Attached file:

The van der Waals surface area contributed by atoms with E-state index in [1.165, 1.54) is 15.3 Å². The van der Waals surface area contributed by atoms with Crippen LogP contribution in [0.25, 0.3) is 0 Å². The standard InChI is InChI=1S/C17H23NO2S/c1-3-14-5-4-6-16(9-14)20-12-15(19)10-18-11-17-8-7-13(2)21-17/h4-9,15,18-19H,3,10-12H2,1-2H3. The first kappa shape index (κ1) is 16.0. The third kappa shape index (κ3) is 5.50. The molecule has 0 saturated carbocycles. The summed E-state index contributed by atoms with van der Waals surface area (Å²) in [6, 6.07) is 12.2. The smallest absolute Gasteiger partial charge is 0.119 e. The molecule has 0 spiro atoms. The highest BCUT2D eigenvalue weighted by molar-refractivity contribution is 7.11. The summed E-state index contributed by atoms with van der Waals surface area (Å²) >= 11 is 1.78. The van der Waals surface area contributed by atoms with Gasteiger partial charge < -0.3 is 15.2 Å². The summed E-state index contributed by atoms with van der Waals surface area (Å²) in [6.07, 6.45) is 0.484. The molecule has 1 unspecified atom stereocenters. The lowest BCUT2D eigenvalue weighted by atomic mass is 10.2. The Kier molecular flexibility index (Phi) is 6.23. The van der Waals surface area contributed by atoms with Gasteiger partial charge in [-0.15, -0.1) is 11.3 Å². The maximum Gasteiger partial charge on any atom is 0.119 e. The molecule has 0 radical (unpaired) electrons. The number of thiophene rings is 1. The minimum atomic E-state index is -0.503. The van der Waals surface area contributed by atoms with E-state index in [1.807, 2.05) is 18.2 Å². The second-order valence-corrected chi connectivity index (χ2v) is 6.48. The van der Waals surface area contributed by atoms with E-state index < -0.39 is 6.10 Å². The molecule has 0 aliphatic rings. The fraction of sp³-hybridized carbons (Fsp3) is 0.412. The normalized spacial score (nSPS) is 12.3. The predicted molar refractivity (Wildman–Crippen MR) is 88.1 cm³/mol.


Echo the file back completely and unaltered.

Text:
The van der Waals surface area contributed by atoms with E-state index in [1.165, 1.54) is 15.3 Å². The van der Waals surface area contributed by atoms with Crippen LogP contribution in [0.25, 0.3) is 0 Å². The standard InChI is InChI=1S/C17H23NO2S/c1-3-14-5-4-6-16(9-14)20-12-15(19)10-18-11-17-8-7-13(2)21-17/h4-9,15,18-19H,3,10-12H2,1-2H3. The first kappa shape index (κ1) is 16.0. The third kappa shape index (κ3) is 5.50. The molecule has 0 saturated carbocycles. The summed E-state index contributed by atoms with van der Waals surface area (Å²) in [6, 6.07) is 12.2. The smallest absolute Gasteiger partial charge is 0.119 e. The molecule has 0 spiro atoms. The highest BCUT2D eigenvalue weighted by molar-refractivity contribution is 7.11. The summed E-state index contributed by atoms with van der Waals surface area (Å²) >= 11 is 1.78. The van der Waals surface area contributed by atoms with Gasteiger partial charge < -0.3 is 15.2 Å². The summed E-state index contributed by atoms with van der Waals surface area (Å²) in [6.07, 6.45) is 0.484. The molecule has 1 unspecified atom stereocenters. The lowest BCUT2D eigenvalue weighted by atomic mass is 10.2. The Kier molecular flexibility index (Phi) is 6.23. The van der Waals surface area contributed by atoms with Gasteiger partial charge in [-0.15, -0.1) is 11.3 Å². The maximum Gasteiger partial charge on any atom is 0.119 e. The molecule has 0 radical (unpaired) electrons. The number of thiophene rings is 1. The minimum atomic E-state index is -0.503. The van der Waals surface area contributed by atoms with E-state index in [1.807, 2.05) is 18.2 Å². The second-order valence-corrected chi connectivity index (χ2v) is 6.48. The van der Waals surface area contributed by atoms with E-state index < -0.39 is 6.10 Å². The molecule has 0 aliphatic rings. The fraction of sp³-hybridized carbons (Fsp3) is 0.412. The normalized spacial score (nSPS) is 12.3. The predicted molar refractivity (Wildman–Crippen MR) is 88.1 cm³/mol.